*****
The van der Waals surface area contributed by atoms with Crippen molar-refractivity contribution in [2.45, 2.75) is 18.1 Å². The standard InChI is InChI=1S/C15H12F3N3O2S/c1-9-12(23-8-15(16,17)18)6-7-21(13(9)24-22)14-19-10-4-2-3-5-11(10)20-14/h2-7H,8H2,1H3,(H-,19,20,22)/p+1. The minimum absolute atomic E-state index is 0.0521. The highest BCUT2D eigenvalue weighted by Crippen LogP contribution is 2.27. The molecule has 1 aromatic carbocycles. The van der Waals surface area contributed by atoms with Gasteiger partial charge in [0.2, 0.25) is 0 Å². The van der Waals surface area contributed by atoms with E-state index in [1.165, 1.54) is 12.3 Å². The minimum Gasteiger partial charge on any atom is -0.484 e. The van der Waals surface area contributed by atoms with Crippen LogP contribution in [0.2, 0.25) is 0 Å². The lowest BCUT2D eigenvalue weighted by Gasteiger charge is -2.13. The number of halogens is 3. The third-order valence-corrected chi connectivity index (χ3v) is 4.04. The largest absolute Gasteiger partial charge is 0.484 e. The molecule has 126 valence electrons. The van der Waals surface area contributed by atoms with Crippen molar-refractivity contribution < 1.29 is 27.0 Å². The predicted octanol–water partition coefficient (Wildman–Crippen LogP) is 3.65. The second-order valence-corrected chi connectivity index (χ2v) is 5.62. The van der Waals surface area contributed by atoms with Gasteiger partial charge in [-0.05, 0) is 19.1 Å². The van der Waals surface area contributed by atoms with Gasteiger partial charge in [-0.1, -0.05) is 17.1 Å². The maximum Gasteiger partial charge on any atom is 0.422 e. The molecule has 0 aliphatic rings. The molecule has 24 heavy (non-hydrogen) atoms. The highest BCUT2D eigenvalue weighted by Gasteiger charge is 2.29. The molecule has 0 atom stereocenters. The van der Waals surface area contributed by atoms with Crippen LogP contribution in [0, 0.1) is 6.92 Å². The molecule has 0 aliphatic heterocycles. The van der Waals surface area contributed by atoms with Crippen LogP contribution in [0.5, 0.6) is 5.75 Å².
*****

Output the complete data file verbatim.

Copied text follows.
The van der Waals surface area contributed by atoms with Crippen molar-refractivity contribution in [2.45, 2.75) is 18.1 Å². The standard InChI is InChI=1S/C15H12F3N3O2S/c1-9-12(23-8-15(16,17)18)6-7-21(13(9)24-22)14-19-10-4-2-3-5-11(10)20-14/h2-7H,8H2,1H3,(H-,19,20,22)/p+1. The minimum absolute atomic E-state index is 0.0521. The highest BCUT2D eigenvalue weighted by Crippen LogP contribution is 2.27. The molecule has 1 aromatic carbocycles. The van der Waals surface area contributed by atoms with Gasteiger partial charge in [0.2, 0.25) is 0 Å². The van der Waals surface area contributed by atoms with E-state index in [1.165, 1.54) is 12.3 Å². The minimum Gasteiger partial charge on any atom is -0.484 e. The van der Waals surface area contributed by atoms with Crippen LogP contribution in [0.2, 0.25) is 0 Å². The lowest BCUT2D eigenvalue weighted by Gasteiger charge is -2.13. The number of halogens is 3. The third-order valence-corrected chi connectivity index (χ3v) is 4.04. The largest absolute Gasteiger partial charge is 0.484 e. The molecule has 126 valence electrons. The van der Waals surface area contributed by atoms with Crippen molar-refractivity contribution < 1.29 is 27.0 Å². The predicted octanol–water partition coefficient (Wildman–Crippen LogP) is 3.65. The second-order valence-corrected chi connectivity index (χ2v) is 5.62. The van der Waals surface area contributed by atoms with Gasteiger partial charge in [-0.05, 0) is 19.1 Å². The van der Waals surface area contributed by atoms with Gasteiger partial charge in [-0.1, -0.05) is 17.1 Å². The maximum Gasteiger partial charge on any atom is 0.422 e. The molecule has 0 aliphatic rings. The molecule has 24 heavy (non-hydrogen) atoms. The highest BCUT2D eigenvalue weighted by Gasteiger charge is 2.29. The molecule has 0 atom stereocenters. The van der Waals surface area contributed by atoms with Crippen LogP contribution in [0, 0.1) is 6.92 Å². The molecule has 0 aliphatic heterocycles. The van der Waals surface area contributed by atoms with Crippen LogP contribution in [0.5, 0.6) is 5.75 Å².